A new partnership between the Military Family Advisory Network and the Congressional Award program looks to promote public service and personal development among military teens and young adults.
The Congressional Award itself isn't new. A federally mandated but privately funded public service program aimed at American teens, it was started in the late 1970s. The program encourages teens to participate in community volunteer work as well as physical fitness, personal development and expedition and exploration. If you were ever heavily involved in a group like 4-H as a teen, you probably have either heard of the award or participated in it yourself.
The program isn't a contest -- but it does come with a variety of award levels for those who have completed the benchmark hours obligations. (You can read more about the program requirements here.)
Now the Military Family Advisory Network (MFAN) is working with the Congressional Award program to advertise it to military teens as a great way to get involved in their community while working on a project that can travel with them.
“The Congressional Award is particularly relevant to children from military families because it allows them to develop a sense of community and resilience through volunteerism, mentorship and personal accomplishment,” Shannon Razsadin, MFAN’s executive director said in a statement. “The Congressional Award can be part of their teen years no matter how many times the family may move in response to the call of duty.”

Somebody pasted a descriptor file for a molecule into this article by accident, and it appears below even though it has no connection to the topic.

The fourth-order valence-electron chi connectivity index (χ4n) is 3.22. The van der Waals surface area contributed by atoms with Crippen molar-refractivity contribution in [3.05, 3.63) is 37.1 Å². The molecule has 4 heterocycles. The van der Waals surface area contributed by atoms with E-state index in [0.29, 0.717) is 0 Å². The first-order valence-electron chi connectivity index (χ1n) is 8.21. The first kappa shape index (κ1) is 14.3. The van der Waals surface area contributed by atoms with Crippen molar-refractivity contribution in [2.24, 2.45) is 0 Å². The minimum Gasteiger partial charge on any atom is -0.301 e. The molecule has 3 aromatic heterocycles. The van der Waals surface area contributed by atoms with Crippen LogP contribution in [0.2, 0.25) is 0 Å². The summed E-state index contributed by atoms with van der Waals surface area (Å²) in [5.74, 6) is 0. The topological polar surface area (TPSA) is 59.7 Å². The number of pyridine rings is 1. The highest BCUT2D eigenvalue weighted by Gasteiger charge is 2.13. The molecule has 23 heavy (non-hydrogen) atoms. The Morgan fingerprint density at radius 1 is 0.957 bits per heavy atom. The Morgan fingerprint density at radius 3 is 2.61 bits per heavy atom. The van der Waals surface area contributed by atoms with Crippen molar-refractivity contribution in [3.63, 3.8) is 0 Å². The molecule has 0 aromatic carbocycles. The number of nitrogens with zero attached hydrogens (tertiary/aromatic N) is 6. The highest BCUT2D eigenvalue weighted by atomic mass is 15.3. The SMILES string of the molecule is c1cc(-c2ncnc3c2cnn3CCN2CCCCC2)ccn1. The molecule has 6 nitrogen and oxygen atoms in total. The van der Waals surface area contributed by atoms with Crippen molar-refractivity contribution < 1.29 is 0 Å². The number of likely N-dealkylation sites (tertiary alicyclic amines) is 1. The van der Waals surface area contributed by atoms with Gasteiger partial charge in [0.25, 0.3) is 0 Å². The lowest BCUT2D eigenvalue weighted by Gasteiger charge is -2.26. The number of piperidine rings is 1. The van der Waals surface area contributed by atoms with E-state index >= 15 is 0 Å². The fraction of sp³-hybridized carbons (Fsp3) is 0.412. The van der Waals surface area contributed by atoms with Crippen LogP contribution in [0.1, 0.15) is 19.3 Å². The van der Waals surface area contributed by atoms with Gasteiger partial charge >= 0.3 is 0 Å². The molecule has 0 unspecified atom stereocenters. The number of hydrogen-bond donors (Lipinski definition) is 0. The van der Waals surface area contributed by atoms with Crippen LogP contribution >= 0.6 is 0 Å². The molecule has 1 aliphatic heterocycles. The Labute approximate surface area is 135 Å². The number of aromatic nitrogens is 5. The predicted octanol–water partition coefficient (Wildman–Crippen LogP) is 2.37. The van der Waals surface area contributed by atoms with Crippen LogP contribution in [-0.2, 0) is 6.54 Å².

While the award program has been around for a long time (and plenty of military kids have participated in the past), MFAN officials have been working on the partnership for about a year, but wanted to announce it during April, which is month of the military child.
"This is kind of a no-brainer, it’s a win-win no matter how you look at it," Razsadin told me "It's a great opportunity for interaction between elected officials and military families."
An MFAN study of military families released early this year showed that not only do military families already rely on private organizations for support, but that expanding those links could be a great way to fill the gap between what the Defense Department is able to offer families and what they actually need. In an era of budget cuts where government funded programs are on the chopping block, expanding partnerships with privately funded opportunities just seems like a smart move.
The program's staff will be tracking how many military children use the program, Razsadin said, and the MFAN team will be working to spread the word among military installation leaders nationwide to amp up military kid involvement.
Photo courtesy U.S. Government